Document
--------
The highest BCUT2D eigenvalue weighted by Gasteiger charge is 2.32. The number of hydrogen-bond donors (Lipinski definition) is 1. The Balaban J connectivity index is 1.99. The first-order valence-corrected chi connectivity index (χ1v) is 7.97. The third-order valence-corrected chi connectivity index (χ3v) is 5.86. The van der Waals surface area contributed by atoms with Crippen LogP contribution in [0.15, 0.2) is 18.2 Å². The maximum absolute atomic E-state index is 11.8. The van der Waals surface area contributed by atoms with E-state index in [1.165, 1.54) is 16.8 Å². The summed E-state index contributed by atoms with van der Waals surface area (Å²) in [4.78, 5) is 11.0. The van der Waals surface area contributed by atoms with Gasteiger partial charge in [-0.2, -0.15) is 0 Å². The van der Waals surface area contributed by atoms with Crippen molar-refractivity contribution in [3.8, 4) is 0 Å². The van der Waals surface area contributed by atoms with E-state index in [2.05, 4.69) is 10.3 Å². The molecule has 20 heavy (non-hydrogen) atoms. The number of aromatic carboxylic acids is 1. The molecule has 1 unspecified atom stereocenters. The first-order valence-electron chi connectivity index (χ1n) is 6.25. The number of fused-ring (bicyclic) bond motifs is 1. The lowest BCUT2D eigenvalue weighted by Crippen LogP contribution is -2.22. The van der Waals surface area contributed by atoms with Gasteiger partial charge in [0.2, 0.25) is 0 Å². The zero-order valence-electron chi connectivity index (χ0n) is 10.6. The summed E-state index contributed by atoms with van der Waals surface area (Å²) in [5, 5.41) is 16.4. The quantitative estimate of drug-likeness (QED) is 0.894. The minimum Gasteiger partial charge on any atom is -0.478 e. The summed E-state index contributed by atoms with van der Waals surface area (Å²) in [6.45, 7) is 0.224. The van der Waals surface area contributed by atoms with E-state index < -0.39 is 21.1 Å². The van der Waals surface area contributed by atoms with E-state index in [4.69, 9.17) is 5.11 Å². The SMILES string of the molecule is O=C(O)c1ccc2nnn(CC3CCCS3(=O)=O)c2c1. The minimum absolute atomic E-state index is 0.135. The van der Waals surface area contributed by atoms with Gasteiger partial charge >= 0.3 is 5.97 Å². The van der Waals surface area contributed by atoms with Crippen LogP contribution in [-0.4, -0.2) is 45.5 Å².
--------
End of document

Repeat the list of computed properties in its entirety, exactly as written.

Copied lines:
The highest BCUT2D eigenvalue weighted by Gasteiger charge is 2.32. The number of hydrogen-bond donors (Lipinski definition) is 1. The Balaban J connectivity index is 1.99. The first-order valence-corrected chi connectivity index (χ1v) is 7.97. The third-order valence-corrected chi connectivity index (χ3v) is 5.86. The van der Waals surface area contributed by atoms with Crippen LogP contribution in [0.15, 0.2) is 18.2 Å². The maximum absolute atomic E-state index is 11.8. The van der Waals surface area contributed by atoms with E-state index in [1.165, 1.54) is 16.8 Å². The summed E-state index contributed by atoms with van der Waals surface area (Å²) in [4.78, 5) is 11.0. The van der Waals surface area contributed by atoms with Gasteiger partial charge in [-0.2, -0.15) is 0 Å². The van der Waals surface area contributed by atoms with Crippen molar-refractivity contribution in [3.8, 4) is 0 Å². The van der Waals surface area contributed by atoms with E-state index in [2.05, 4.69) is 10.3 Å². The molecule has 20 heavy (non-hydrogen) atoms. The number of aromatic carboxylic acids is 1. The molecule has 1 unspecified atom stereocenters. The first-order valence-electron chi connectivity index (χ1n) is 6.25. The number of fused-ring (bicyclic) bond motifs is 1. The lowest BCUT2D eigenvalue weighted by Crippen LogP contribution is -2.22. The van der Waals surface area contributed by atoms with Gasteiger partial charge in [0.2, 0.25) is 0 Å². The zero-order valence-electron chi connectivity index (χ0n) is 10.6. The summed E-state index contributed by atoms with van der Waals surface area (Å²) in [5, 5.41) is 16.4. The quantitative estimate of drug-likeness (QED) is 0.894. The minimum Gasteiger partial charge on any atom is -0.478 e. The summed E-state index contributed by atoms with van der Waals surface area (Å²) in [6.45, 7) is 0.224. The van der Waals surface area contributed by atoms with E-state index < -0.39 is 21.1 Å². The van der Waals surface area contributed by atoms with E-state index in [4.69, 9.17) is 5.11 Å². The SMILES string of the molecule is O=C(O)c1ccc2nnn(CC3CCCS3(=O)=O)c2c1. The minimum absolute atomic E-state index is 0.135. The van der Waals surface area contributed by atoms with Gasteiger partial charge >= 0.3 is 5.97 Å². The van der Waals surface area contributed by atoms with Crippen LogP contribution in [-0.4, -0.2) is 45.5 Å².